Richard Jewell

Review by Mark Asch @MarkAschParody

Directed by

Clint Eastwood


Kathy Bates Paul Walter Hauser Sam Rockwell




A Bubba’s passion play, a visceral immersion in "feeling a little too seen."

In Retrospect.

A timely story of broken trust in institutions.

Clint Eastwood continues his stellar run of films about unlikely American heroes hunted by the spotlight.

In Atlanta’s Centennial Park, a roar rises from the crowd as they recognise the downbeat of the ‘Macarena’. Dressed in jorts and wide-striped shirts, Olympics fans move in unison to the rhythm of the summer’s other sensation. The song ends; they chant: “U! S! A! U! S! A!”

It’s July, 1996, the midpoint of the End of History. President Clinton’s relationship with Monica Lewinsky is not yet public knowledge, and Survivor is not yet on screens, let alone YouTube – normal people are only ever on primetime by accident, on COPS or America’s Funniest Home Videos.

Amid all this flyover complacency, Richard Jewell (Paul Walter Hauser) is trying to do his job, despite his diarrhoea. He takes being a rent-a-cop seriously – it’s “still law enforcement,” like his stint in campus security, from which he was fired for too zealously policing the dorms. (He calls the undergrads “son,” despite his own pinchable pink chubby cheeks.) Jewell lives with his mother (Kathy Bates) and speaks with a stammering formality – he’s the kind of person who gets interrupted by the operator when he dials directory assistance.

Hauser is as funny as he was in I, Tonya, in that same molasses-thick way, but there’s a border of pathos around him here, just as in this film – like in so many from this late stage of Clint Eastwood’s career – carpeted rooms often appear underlit, so that darkness seeps into the edge of the frame.

When Jewell sees something, says something, and prevents untold additional casualties from the detonation of pipe bombs planted at Centennial Park, he gets what he thinks he wants: for NBC news anchor Tom Brokaw to say his name on television. He gets to be somebody; as with the everyman heroes of The 15:17 to Paris, the moment he has shaped his life to meet actually arrives. And then, like Sully’s Chesley Sullenberger, he is hunted by the spotlight: profiled by the FBI as a likely lone-wolf glory-hound bomber, and pursued by the Furies of the press.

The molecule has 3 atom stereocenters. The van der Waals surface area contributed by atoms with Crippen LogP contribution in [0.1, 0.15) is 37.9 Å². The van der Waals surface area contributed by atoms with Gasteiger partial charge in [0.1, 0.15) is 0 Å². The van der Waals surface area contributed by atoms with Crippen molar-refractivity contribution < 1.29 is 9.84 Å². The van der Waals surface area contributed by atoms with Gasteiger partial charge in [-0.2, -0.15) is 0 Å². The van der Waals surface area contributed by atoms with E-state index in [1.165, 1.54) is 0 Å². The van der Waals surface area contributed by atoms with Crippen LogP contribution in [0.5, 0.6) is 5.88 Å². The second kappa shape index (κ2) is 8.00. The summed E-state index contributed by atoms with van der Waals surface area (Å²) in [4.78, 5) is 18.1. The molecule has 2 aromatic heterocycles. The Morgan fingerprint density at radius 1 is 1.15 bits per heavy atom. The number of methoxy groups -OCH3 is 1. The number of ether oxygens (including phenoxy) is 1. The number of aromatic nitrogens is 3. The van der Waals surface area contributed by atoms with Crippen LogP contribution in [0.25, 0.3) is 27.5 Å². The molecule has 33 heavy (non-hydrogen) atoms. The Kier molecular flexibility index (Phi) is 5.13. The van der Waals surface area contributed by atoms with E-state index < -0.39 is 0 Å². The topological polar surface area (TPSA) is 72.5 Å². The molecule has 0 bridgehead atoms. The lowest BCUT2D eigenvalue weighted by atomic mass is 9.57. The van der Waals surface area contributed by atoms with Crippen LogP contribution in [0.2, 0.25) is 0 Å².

Leading the charge is Olivia Wilde, in a glinting-eyed, camp-classic turn as real-life Atlanta Journal-Constitution reporter Kathy Scruggs, whose carnivorous nose for a story leads her to the feds’ suspicions. Pre-release, critics decried Eastwood for showing Scruggs sleeping with her Bureau contact (Jon Hamm) in exchange for information, perhaps an overliteral reading of a scene both actors play as foreplay: she wants to fuck, and he wants to tell, because they’re both so bored and contemptuous of other people.

The hateful caricature of Scruggs is the concentrated essence of a paranoia about a big world – the media, the government, women – in which Richard Jewell is not at home, a world that will eat him alive. What Richard experiences is less the fear of being wrongly accused than the shame of being subject to the kind of public scrutiny usually reserved for the Clintons and the Brokaws, not for an obese loser with an embarrassing biography.

At a press conference, Richard’s mommy begs for an end to the government persecution and media circus, lifting up a prayerful, “Please, Mr President…”. It’s a plea to the avatar of ’90s neoliberal consensus, to parallel her son’s sycophantic deference to the law enforcement ransacking their home.

Published 28 Jan 2020

Tags: Clint Eastwood Jon Hamm Kathy Bates Olivia Wilde Paul Walter Hauser Richard Jewell Sam Rockwell




A Bubba’s passion play, a visceral immersion in "feeling a little too seen."

In Retrospect.

A timely story of broken trust in institutions.

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